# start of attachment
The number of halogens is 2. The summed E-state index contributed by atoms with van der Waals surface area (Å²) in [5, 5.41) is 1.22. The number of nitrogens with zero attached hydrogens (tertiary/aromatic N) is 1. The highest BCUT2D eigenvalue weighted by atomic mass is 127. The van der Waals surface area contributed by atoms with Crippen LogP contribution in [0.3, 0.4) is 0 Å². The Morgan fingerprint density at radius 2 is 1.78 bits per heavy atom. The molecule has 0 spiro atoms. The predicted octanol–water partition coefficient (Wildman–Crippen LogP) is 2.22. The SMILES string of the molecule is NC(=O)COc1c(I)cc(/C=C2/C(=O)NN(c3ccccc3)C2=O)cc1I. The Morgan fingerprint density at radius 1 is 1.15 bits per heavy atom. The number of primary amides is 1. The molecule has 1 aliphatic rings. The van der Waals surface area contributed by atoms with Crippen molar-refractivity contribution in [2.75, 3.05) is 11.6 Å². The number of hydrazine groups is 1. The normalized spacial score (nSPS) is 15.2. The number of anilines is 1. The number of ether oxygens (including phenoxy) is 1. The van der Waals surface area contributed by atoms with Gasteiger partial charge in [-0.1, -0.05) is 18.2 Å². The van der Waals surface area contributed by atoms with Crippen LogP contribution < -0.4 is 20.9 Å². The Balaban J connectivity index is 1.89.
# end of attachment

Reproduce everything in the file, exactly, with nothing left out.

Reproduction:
The number of halogens is 2. The summed E-state index contributed by atoms with van der Waals surface area (Å²) in [5, 5.41) is 1.22. The number of nitrogens with zero attached hydrogens (tertiary/aromatic N) is 1. The highest BCUT2D eigenvalue weighted by atomic mass is 127. The van der Waals surface area contributed by atoms with Crippen LogP contribution in [0.3, 0.4) is 0 Å². The Morgan fingerprint density at radius 2 is 1.78 bits per heavy atom. The molecule has 0 spiro atoms. The predicted octanol–water partition coefficient (Wildman–Crippen LogP) is 2.22. The SMILES string of the molecule is NC(=O)COc1c(I)cc(/C=C2/C(=O)NN(c3ccccc3)C2=O)cc1I. The Morgan fingerprint density at radius 1 is 1.15 bits per heavy atom. The number of primary amides is 1. The molecule has 1 aliphatic rings. The van der Waals surface area contributed by atoms with Crippen molar-refractivity contribution in [2.75, 3.05) is 11.6 Å². The number of hydrazine groups is 1. The normalized spacial score (nSPS) is 15.2. The number of anilines is 1. The number of ether oxygens (including phenoxy) is 1. The van der Waals surface area contributed by atoms with Gasteiger partial charge in [-0.1, -0.05) is 18.2 Å². The van der Waals surface area contributed by atoms with Crippen LogP contribution < -0.4 is 20.9 Å². The Balaban J connectivity index is 1.89.